From Adam Smith's "Wealth of Nations" I take the following figures: In 1546, 10% was fixed as the maximum legal rate of interest. This law was renewed by Queen Elizabeth in 1566, and 10% remained the legal rate until 1624.

At the latter date the price-revolution had almost come to an end and the general rise of prices proceeded more quietly. Simultaneously the rate of interest fell. The legal rate was reduced in 1624 to 8% and, shortly after the restoration of the Stuarts (1660), to 6%. In 1715 it was reduced to 5%.

Adam Smith remarks that the legal regulation of the rate of interest appears always to have followed, not to have preceded, the market rate.

Since the time of Queen Anne (1703-1714) 5% seems to have been above, rather than below, the market rate. This is natural, since at that period the price-revolution was complete. The rate of interest now consisted solely of pure capital-interest and a premium for risk.

"Before the last war", writes Adam Smith, "the Government borrowed at 3 %, and private persons with good credit borrowed in the capital and in many other parts of the kingdom, at 3%, 4 and 4.5%."

That is, exactly the conditions which we have at the present day.

Are further facts necessary to prove that pure capital-interest is a fixed magnitude; that it never falls below 3%, or rises above 4-5:%; that fluctuations in the rate of interest are not due to fluctuations in the rate of basic interest ? When has the rate of interest risen in modern times ? Only in conjunction with a rise in the prices of commodities. After the Californian gold discoveries the rate of interest rose to such a height that, in spite of the increased price of wheat, German landowners with debts drew public attention to their plight. The increased prices of wheat were absorbed by increased demands for wages. And when the Californian mines became exhausted, prices fell, in company with the rate of interest. Then came the war-indemnity from France, high prices and a high rate of interest. After the great collapse in 1873 both prices and the rate of interest fell. During the last periods of economic prosperity, 1897 to 1900, and 1904 to 1907, the rate of interest rose. Prices then fell and with them the rate of interest. At present prices are slowly rising; so is the rate of interest. In short, if one deducts from the rate of interest the hausse-premium due to the general rise of prices, what remains, namely pure interest, is a fixed quantity.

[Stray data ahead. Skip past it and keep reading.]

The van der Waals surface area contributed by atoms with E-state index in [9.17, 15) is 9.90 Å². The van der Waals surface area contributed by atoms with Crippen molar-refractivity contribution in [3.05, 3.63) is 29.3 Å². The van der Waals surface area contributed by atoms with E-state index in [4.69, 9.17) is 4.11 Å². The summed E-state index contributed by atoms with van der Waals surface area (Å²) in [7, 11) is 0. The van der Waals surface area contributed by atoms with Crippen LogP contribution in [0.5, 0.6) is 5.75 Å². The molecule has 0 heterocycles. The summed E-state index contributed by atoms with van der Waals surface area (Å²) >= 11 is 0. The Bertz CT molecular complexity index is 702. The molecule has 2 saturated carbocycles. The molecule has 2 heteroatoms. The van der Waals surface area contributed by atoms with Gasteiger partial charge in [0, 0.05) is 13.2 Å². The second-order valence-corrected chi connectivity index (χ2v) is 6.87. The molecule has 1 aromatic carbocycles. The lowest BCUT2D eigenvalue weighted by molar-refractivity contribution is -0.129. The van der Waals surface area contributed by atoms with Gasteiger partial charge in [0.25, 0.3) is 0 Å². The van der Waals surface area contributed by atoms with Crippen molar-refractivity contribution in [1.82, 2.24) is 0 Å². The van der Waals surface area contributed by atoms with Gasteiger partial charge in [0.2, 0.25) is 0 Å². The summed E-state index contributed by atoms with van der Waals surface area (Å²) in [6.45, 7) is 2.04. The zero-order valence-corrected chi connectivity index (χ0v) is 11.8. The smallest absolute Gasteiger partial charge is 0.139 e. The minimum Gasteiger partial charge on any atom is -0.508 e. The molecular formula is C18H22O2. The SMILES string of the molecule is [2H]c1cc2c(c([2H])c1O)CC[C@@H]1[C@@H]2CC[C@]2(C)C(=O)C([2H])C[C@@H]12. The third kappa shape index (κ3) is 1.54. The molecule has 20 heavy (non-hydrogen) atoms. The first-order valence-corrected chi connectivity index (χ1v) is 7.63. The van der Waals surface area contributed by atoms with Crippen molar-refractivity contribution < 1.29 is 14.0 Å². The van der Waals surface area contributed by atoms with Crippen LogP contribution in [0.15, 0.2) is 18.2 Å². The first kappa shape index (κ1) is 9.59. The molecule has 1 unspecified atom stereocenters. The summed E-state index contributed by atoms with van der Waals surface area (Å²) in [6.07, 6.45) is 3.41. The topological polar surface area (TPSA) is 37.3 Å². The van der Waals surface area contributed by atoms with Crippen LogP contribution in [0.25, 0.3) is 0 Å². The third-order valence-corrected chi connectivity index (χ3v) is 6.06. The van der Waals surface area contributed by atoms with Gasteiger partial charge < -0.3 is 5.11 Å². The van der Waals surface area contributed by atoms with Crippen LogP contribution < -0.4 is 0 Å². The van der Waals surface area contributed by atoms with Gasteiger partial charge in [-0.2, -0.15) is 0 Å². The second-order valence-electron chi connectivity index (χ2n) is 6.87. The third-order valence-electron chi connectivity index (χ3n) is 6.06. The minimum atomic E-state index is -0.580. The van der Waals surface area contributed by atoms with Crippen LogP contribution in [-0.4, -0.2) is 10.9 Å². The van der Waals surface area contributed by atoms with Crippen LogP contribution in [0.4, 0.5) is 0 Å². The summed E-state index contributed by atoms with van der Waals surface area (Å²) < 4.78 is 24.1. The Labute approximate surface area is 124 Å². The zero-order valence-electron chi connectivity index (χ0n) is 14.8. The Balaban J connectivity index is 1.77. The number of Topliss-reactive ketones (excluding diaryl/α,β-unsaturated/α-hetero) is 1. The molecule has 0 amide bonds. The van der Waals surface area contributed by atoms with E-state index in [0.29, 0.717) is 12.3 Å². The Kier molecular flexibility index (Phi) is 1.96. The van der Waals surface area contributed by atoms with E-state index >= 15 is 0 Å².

But for variations in the price-level, the rate of interest would have remained at 3 - 4% during the last 2,000 years.